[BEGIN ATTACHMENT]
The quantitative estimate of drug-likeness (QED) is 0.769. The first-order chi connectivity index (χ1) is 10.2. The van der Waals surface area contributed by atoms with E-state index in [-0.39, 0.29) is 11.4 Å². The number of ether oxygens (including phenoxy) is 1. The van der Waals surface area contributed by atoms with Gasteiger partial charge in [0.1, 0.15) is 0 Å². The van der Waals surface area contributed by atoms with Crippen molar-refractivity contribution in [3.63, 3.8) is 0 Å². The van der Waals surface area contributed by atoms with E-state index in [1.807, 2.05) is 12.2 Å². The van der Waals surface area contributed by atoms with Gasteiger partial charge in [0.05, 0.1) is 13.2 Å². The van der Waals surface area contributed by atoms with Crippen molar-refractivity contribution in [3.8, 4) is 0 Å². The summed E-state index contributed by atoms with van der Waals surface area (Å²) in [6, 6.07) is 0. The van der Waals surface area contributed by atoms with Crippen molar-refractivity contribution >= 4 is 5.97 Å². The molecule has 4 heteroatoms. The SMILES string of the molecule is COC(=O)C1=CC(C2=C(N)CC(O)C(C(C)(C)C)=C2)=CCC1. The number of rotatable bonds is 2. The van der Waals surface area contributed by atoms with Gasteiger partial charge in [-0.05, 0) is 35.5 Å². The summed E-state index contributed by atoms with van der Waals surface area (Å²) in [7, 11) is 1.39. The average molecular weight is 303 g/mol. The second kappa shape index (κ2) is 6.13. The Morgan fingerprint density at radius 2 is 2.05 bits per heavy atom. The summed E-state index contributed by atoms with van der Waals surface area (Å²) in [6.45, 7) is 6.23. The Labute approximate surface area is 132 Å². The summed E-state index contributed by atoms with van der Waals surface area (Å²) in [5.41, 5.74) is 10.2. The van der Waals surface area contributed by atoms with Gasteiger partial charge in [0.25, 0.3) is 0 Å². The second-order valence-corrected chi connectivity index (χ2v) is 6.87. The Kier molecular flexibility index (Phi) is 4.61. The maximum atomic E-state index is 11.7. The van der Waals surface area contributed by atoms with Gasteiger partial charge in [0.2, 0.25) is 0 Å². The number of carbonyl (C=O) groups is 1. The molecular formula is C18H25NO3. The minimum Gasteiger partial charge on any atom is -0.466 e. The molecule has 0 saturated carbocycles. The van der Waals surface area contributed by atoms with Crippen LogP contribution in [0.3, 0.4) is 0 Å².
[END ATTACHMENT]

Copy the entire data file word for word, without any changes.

The quantitative estimate of drug-likeness (QED) is 0.769. The first-order chi connectivity index (χ1) is 10.2. The van der Waals surface area contributed by atoms with E-state index in [-0.39, 0.29) is 11.4 Å². The number of ether oxygens (including phenoxy) is 1. The van der Waals surface area contributed by atoms with Gasteiger partial charge in [0.1, 0.15) is 0 Å². The van der Waals surface area contributed by atoms with Crippen molar-refractivity contribution in [3.63, 3.8) is 0 Å². The van der Waals surface area contributed by atoms with E-state index in [1.807, 2.05) is 12.2 Å². The van der Waals surface area contributed by atoms with Gasteiger partial charge in [0.05, 0.1) is 13.2 Å². The van der Waals surface area contributed by atoms with Crippen molar-refractivity contribution in [3.8, 4) is 0 Å². The summed E-state index contributed by atoms with van der Waals surface area (Å²) in [6, 6.07) is 0. The van der Waals surface area contributed by atoms with Crippen molar-refractivity contribution >= 4 is 5.97 Å². The molecule has 4 heteroatoms. The SMILES string of the molecule is COC(=O)C1=CC(C2=C(N)CC(O)C(C(C)(C)C)=C2)=CCC1. The number of rotatable bonds is 2. The van der Waals surface area contributed by atoms with Gasteiger partial charge in [-0.05, 0) is 35.5 Å². The summed E-state index contributed by atoms with van der Waals surface area (Å²) in [7, 11) is 1.39. The average molecular weight is 303 g/mol. The second kappa shape index (κ2) is 6.13. The Morgan fingerprint density at radius 2 is 2.05 bits per heavy atom. The summed E-state index contributed by atoms with van der Waals surface area (Å²) in [6.45, 7) is 6.23. The Labute approximate surface area is 132 Å². The summed E-state index contributed by atoms with van der Waals surface area (Å²) in [5.41, 5.74) is 10.2. The van der Waals surface area contributed by atoms with Gasteiger partial charge in [0.25, 0.3) is 0 Å². The second-order valence-corrected chi connectivity index (χ2v) is 6.87. The Kier molecular flexibility index (Phi) is 4.61. The maximum atomic E-state index is 11.7. The van der Waals surface area contributed by atoms with Gasteiger partial charge in [0.2, 0.25) is 0 Å². The number of carbonyl (C=O) groups is 1. The molecular formula is C18H25NO3. The minimum Gasteiger partial charge on any atom is -0.466 e. The molecule has 0 saturated carbocycles. The van der Waals surface area contributed by atoms with Crippen LogP contribution in [0.3, 0.4) is 0 Å².